Jonathan Reed

Jonathan Reed

30 posts on Screen Times since March 2019

Jonathan is the Contributing Editor at Screen Times, contributing reviews, news and much more. Jonathan is also the editor of smallbites.me Twitter: @aylwardreed Email: jonathan@screentimes.net

Twitter: @sigjudge
Jonathan Reed

Apple Announces ‘For All Mankind: The Official Podcast’

Apple has announced a new 10 part podcast series.

Apple today released a teaser trailer (above) for it’s very first Apple TV+ focused bi-weekly podcast.

Hosted by actor Krys Marshall, who plays Danielle Poole on the show, it will avoid episode recaps and focus more on the space exploration itself, the making of the show and science behind it. Featuring interviews with former astronauts, advisors, showrunners and the actors, the podcast launches this Friday on Apple Podcasts. However, it won’t be an exclusive and will also be available through all other podcast apps.

You can subscribe here or search for it in your podcast app.

For All Mankind season 2 premieres this Friday on Apple TV+.

You can check out our full review here. (Very minimal spoilers)

Jonathan Reed

TV+ Development Round-up 15th Feb

A round up of Apple TV+ production announcements.

Apple TV+ has a lot of shows and movies in development, with new announcements coming quite regularly.

Here’s all the news from the last week:

Saray Blue has joined the cast of Apple TV+ upcoming ‘The Shrink Next Door’ starring Will Ferrel, Paul Rudd and Kathryn Hahn. Blue will play a patient of Rudd’s character.

Clare Danes is replacing Kiera Knightly in ‘Essex Serpent’, the upcoming series for TV+. Knightly left in October due to family reasons.

Apple Studios has won a bidding war for a new film called ‘Dolly’ starring Florence Pugh. The “sci-fi courtroom drama” will be written by Vanessa Taylor and Drew Pearce with Pugh producing.

Apple is developing a new children’s show inspired by the work of Dr. Jane Goodall. It will centre on a 10 year old girl and her work to protect a different endangered animal in each episode.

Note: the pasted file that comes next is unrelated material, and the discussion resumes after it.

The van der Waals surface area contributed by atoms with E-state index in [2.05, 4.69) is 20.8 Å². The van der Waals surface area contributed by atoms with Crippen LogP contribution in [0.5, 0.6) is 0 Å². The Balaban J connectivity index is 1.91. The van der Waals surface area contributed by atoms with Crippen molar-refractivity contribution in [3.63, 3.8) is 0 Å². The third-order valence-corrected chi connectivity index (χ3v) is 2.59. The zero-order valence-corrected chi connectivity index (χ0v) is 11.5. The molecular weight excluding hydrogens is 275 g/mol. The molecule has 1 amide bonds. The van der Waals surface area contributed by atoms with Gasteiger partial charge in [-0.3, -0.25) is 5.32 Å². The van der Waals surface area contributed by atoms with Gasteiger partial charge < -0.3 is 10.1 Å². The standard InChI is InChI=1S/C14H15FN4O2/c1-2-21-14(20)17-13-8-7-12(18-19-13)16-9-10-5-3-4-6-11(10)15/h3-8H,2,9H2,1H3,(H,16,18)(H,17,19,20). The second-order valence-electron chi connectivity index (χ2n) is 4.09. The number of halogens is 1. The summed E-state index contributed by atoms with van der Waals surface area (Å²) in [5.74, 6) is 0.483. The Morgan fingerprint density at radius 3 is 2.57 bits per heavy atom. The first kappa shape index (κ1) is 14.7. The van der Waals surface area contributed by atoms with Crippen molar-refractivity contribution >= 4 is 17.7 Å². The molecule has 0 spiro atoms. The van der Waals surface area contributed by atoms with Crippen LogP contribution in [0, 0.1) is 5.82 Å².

Martin Scorsese has cast Lily Gladstone in his next film ‘Killers of the Flower Moon’ for Apple TV+. The film also stars Leonardo DiCaprio and Robert DeNiro. It is the first film for Apple TV+ as part of Scorsese’s exclusive deal for all film and TV productions from his ‘Sikelia Productions’.

Jonathan Reed

‘For All Mankind’ Review: Season 2 Ups The Thrills, Without Losing Sight Of Its Characters

For All Mankind Season 2 - Full season watched for review.

Premieres February 19th, Apple TV+

Season 1 of For All Mankind was a well made but often frustrating show. It too often matched cliché characterisation and glacial plot progression with great performances and some whip-snap plot turns. It didn’t help that the four characters the show focused most on were not very relatable and frequently unlikeable; Ed, Karen, Gordo and Tracey. However, after a slow start, it culminated in a gripping final 2 episodes. The scene was set for an exciting season 2. For the most part, it does not disappoint.

Episode 1 starts with an extended montage of alt-history headlines, taking us 9 years ahead to 1983. There's a sense of urgency, bringing in the outer world’s influence on the inner world of NASA. Some of history stays the same, and some is different. It all seems well-considered and not just random.